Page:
Choriocarcinoma is classified into two types: gestational and non-gestational (13). Gestational choriocarcinoma affects women at reproductive age and is derived from pregnancies including hydatidiform mole, miscarriage, ectopic pregnancy and term or pre-term deliveries (4,5). Therefore, it theoretically contains paternal genes. The incidence of gestational choriocarcinoma is estimated in 1:40,000–50,000 pregnancies, and 1:40 hydatidiform mole cases. Non-gestational choriocarcinoma is independent of pregnancies and less sensitive to chemotherapy compared to gestational choriocarcinoma (47). Non-gestational choriocarcinoma is reported as a very rare tumor (4,8). Choriocarcinoma in the female genital tract is generally treated as the gestational type. However, when the lesion is in the extragenital organs, differential diagnosis will be difficult based on clinical data alone. Furthermore, since there is little difference in morphological characterizations on pathological examination between the two types of choriocarcinomas, gene analysis is recommended to obtain definitive diagnosis in some cases (9).

In general, a single DNA strand conformation polymorphism analysis to evaluate short tandem repeat sites is employed for gene analysis of choriocarcinoma using resected lesions following surgery. However, the reliability of this method may be reduced in cases of low amounts of tumor DNA and/or marked contamination by maternal DNA. On the other hand, when gestational carcinomas have originated from male conceptuses, we can prove the presence of paternal genes by detecting Y-chromosome-specific genes.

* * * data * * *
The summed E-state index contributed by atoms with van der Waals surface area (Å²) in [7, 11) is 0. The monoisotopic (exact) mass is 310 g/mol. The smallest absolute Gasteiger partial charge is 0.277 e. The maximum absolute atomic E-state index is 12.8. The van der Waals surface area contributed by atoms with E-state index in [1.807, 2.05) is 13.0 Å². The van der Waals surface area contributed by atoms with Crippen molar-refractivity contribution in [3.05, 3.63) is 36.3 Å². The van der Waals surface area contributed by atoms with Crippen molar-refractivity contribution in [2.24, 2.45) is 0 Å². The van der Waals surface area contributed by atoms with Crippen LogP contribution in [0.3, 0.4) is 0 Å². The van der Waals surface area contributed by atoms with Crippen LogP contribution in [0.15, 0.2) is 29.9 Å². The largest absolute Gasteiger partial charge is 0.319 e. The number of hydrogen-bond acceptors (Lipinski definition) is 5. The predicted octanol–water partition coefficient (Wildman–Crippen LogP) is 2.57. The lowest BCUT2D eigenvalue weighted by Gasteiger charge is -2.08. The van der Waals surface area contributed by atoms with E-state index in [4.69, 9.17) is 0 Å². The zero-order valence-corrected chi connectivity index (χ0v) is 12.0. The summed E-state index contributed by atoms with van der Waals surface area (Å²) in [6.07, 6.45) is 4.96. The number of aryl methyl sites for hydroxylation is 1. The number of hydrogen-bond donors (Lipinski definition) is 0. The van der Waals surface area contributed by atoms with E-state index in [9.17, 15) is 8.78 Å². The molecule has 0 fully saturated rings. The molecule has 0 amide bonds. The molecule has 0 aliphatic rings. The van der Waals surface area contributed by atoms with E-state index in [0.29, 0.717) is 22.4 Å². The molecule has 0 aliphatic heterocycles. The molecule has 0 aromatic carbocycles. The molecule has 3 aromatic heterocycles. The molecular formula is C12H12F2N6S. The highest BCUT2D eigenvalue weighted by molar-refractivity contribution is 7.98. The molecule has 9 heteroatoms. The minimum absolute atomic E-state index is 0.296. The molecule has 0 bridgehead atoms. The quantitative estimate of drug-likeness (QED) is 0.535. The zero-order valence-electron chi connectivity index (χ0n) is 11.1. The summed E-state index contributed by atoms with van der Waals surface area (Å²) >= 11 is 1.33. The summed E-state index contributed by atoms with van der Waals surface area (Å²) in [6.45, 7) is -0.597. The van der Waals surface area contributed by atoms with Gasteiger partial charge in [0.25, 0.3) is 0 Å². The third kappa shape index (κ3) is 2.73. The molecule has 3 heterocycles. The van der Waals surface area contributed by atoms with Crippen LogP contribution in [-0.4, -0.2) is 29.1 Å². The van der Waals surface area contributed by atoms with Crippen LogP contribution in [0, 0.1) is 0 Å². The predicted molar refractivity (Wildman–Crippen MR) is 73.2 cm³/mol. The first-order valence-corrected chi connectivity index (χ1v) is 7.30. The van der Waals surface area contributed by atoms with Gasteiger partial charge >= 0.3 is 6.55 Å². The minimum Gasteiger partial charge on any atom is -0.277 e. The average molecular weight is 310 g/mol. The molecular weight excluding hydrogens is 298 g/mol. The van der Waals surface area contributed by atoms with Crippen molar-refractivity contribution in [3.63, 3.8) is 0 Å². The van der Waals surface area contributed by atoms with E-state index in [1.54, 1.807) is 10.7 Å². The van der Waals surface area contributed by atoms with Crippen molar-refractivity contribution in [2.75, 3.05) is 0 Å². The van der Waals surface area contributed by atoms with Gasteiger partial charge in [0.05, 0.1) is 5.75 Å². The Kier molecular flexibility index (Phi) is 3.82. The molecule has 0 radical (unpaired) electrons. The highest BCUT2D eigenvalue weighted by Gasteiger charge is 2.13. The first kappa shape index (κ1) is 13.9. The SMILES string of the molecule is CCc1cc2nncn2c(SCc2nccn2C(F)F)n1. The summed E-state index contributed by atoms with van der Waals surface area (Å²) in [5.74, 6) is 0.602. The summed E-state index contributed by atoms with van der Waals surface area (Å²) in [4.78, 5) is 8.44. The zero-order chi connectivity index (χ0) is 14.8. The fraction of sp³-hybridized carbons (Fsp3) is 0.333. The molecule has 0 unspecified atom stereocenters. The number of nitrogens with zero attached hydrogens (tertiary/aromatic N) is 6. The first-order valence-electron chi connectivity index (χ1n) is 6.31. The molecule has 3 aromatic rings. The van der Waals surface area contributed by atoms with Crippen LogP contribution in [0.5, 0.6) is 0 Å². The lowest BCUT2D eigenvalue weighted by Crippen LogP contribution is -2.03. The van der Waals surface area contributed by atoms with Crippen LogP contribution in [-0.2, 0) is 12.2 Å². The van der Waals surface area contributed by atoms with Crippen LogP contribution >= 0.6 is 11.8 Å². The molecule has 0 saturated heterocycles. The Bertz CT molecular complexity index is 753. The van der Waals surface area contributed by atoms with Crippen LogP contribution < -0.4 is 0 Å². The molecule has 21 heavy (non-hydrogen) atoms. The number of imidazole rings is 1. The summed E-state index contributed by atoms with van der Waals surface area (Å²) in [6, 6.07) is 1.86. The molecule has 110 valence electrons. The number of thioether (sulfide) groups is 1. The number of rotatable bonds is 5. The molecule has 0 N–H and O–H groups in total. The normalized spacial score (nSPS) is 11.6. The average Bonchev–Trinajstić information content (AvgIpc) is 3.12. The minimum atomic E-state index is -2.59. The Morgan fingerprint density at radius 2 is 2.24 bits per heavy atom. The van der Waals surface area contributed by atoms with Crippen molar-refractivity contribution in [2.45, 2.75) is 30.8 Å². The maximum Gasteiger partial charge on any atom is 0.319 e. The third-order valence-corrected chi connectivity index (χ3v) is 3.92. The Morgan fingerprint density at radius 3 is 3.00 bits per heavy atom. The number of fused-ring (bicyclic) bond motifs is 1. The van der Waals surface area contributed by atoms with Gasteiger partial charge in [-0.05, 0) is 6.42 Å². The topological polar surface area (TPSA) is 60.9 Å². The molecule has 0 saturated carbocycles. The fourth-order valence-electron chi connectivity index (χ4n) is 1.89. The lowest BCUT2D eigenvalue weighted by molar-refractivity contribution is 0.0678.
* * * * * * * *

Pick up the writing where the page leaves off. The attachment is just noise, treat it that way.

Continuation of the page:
Based on this background, we here report a case of extragenital choriocarcinoma in the kidney that was successfully diagnosed as a gestational type by detection of the Sex-determining region Y (SRY) gene in needle-biopsied fine tissue samples. The informed consent of this report was obtained from the patient.

Case report